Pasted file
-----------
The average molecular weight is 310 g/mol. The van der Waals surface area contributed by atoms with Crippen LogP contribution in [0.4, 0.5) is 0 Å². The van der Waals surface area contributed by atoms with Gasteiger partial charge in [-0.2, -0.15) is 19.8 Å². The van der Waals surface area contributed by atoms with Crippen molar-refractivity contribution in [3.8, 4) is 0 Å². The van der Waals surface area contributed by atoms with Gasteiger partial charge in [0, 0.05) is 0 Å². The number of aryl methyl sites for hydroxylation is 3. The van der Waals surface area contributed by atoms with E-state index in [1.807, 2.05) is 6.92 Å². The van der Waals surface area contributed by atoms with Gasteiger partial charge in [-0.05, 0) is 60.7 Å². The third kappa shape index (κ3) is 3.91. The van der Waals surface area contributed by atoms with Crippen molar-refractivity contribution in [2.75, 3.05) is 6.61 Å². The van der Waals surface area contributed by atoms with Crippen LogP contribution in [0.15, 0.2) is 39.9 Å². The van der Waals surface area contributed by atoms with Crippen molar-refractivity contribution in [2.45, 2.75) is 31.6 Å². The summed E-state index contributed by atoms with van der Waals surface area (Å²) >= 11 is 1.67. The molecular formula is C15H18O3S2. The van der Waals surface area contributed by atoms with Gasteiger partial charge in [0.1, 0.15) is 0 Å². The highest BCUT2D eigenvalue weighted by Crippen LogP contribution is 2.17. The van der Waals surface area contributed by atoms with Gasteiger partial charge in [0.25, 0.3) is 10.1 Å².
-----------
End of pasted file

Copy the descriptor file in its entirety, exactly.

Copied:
The average molecular weight is 310 g/mol. The van der Waals surface area contributed by atoms with Crippen LogP contribution in [0.4, 0.5) is 0 Å². The van der Waals surface area contributed by atoms with Gasteiger partial charge in [-0.2, -0.15) is 19.8 Å². The van der Waals surface area contributed by atoms with Crippen molar-refractivity contribution in [3.8, 4) is 0 Å². The van der Waals surface area contributed by atoms with Gasteiger partial charge in [0, 0.05) is 0 Å². The number of aryl methyl sites for hydroxylation is 3. The van der Waals surface area contributed by atoms with E-state index in [1.807, 2.05) is 6.92 Å². The van der Waals surface area contributed by atoms with Gasteiger partial charge in [-0.05, 0) is 60.7 Å². The third kappa shape index (κ3) is 3.91. The van der Waals surface area contributed by atoms with Crippen molar-refractivity contribution in [2.75, 3.05) is 6.61 Å². The van der Waals surface area contributed by atoms with Crippen LogP contribution in [0.15, 0.2) is 39.9 Å². The van der Waals surface area contributed by atoms with Crippen molar-refractivity contribution in [2.45, 2.75) is 31.6 Å². The summed E-state index contributed by atoms with van der Waals surface area (Å²) >= 11 is 1.67. The molecular formula is C15H18O3S2. The van der Waals surface area contributed by atoms with Gasteiger partial charge in [0.1, 0.15) is 0 Å². The highest BCUT2D eigenvalue weighted by Crippen LogP contribution is 2.17. The van der Waals surface area contributed by atoms with Gasteiger partial charge in [0.25, 0.3) is 10.1 Å².